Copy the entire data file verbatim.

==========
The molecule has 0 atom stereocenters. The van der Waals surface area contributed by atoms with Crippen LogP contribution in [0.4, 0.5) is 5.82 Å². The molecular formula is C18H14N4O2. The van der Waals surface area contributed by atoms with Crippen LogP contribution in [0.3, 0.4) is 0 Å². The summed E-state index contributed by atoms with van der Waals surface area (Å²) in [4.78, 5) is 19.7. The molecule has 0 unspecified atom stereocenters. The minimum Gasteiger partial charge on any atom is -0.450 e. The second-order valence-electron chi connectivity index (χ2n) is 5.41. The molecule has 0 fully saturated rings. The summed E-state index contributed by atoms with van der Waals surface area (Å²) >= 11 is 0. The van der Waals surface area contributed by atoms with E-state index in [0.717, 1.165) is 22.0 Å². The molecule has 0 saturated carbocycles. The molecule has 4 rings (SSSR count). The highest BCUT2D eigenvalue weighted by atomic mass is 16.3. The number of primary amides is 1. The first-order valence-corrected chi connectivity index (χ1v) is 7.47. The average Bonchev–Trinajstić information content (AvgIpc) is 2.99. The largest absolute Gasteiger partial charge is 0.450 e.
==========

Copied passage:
The molecule has 0 atom stereocenters. The van der Waals surface area contributed by atoms with Crippen LogP contribution in [0.4, 0.5) is 5.82 Å². The molecular formula is C18H14N4O2. The van der Waals surface area contributed by atoms with Crippen LogP contribution in [0.3, 0.4) is 0 Å². The summed E-state index contributed by atoms with van der Waals surface area (Å²) in [4.78, 5) is 19.7. The molecule has 0 unspecified atom stereocenters. The minimum Gasteiger partial charge on any atom is -0.450 e. The second-order valence-electron chi connectivity index (χ2n) is 5.41. The molecule has 0 fully saturated rings. The summed E-state index contributed by atoms with van der Waals surface area (Å²) >= 11 is 0. The van der Waals surface area contributed by atoms with E-state index in [0.717, 1.165) is 22.0 Å². The molecule has 0 saturated carbocycles. The molecule has 4 rings (SSSR count). The highest BCUT2D eigenvalue weighted by atomic mass is 16.3. The number of primary amides is 1. The first-order valence-corrected chi connectivity index (χ1v) is 7.47. The average Bonchev–Trinajstić information content (AvgIpc) is 2.99. The largest absolute Gasteiger partial charge is 0.450 e.